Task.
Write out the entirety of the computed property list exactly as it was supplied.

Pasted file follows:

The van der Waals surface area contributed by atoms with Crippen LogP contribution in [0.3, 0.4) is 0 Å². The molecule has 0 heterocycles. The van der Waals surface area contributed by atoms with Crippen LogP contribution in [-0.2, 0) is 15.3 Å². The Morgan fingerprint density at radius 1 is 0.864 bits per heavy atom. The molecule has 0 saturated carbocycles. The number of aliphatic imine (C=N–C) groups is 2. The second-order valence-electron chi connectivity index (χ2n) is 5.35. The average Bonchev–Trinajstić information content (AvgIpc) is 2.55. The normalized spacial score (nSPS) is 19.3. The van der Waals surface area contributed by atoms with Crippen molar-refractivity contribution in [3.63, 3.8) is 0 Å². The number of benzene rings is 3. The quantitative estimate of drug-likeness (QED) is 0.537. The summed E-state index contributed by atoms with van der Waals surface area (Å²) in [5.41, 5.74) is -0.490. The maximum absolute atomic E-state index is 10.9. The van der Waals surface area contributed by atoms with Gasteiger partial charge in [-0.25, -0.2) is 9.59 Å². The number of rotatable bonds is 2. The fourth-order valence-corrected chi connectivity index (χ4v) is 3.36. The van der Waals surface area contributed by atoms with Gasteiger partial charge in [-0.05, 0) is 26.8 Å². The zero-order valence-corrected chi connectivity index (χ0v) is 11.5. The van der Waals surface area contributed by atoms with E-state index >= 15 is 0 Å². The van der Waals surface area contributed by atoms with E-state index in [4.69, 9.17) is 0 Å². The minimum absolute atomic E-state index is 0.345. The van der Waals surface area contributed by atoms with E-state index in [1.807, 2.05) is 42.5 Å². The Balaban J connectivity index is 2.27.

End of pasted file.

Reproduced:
The van der Waals surface area contributed by atoms with Crippen LogP contribution in [0.3, 0.4) is 0 Å². The molecule has 0 heterocycles. The van der Waals surface area contributed by atoms with Crippen LogP contribution in [-0.2, 0) is 15.3 Å². The Morgan fingerprint density at radius 1 is 0.864 bits per heavy atom. The molecule has 0 saturated carbocycles. The number of aliphatic imine (C=N–C) groups is 2. The second-order valence-electron chi connectivity index (χ2n) is 5.35. The average Bonchev–Trinajstić information content (AvgIpc) is 2.55. The normalized spacial score (nSPS) is 19.3. The van der Waals surface area contributed by atoms with Crippen molar-refractivity contribution in [3.63, 3.8) is 0 Å². The number of benzene rings is 3. The quantitative estimate of drug-likeness (QED) is 0.537. The summed E-state index contributed by atoms with van der Waals surface area (Å²) in [5.41, 5.74) is -0.490. The maximum absolute atomic E-state index is 10.9. The van der Waals surface area contributed by atoms with Gasteiger partial charge in [-0.25, -0.2) is 9.59 Å². The number of rotatable bonds is 2. The fourth-order valence-corrected chi connectivity index (χ4v) is 3.36. The van der Waals surface area contributed by atoms with Gasteiger partial charge in [-0.05, 0) is 26.8 Å². The zero-order valence-corrected chi connectivity index (χ0v) is 11.5. The van der Waals surface area contributed by atoms with E-state index >= 15 is 0 Å². The van der Waals surface area contributed by atoms with E-state index in [4.69, 9.17) is 0 Å². The minimum absolute atomic E-state index is 0.345. The van der Waals surface area contributed by atoms with E-state index in [1.807, 2.05) is 42.5 Å². The Balaban J connectivity index is 2.27.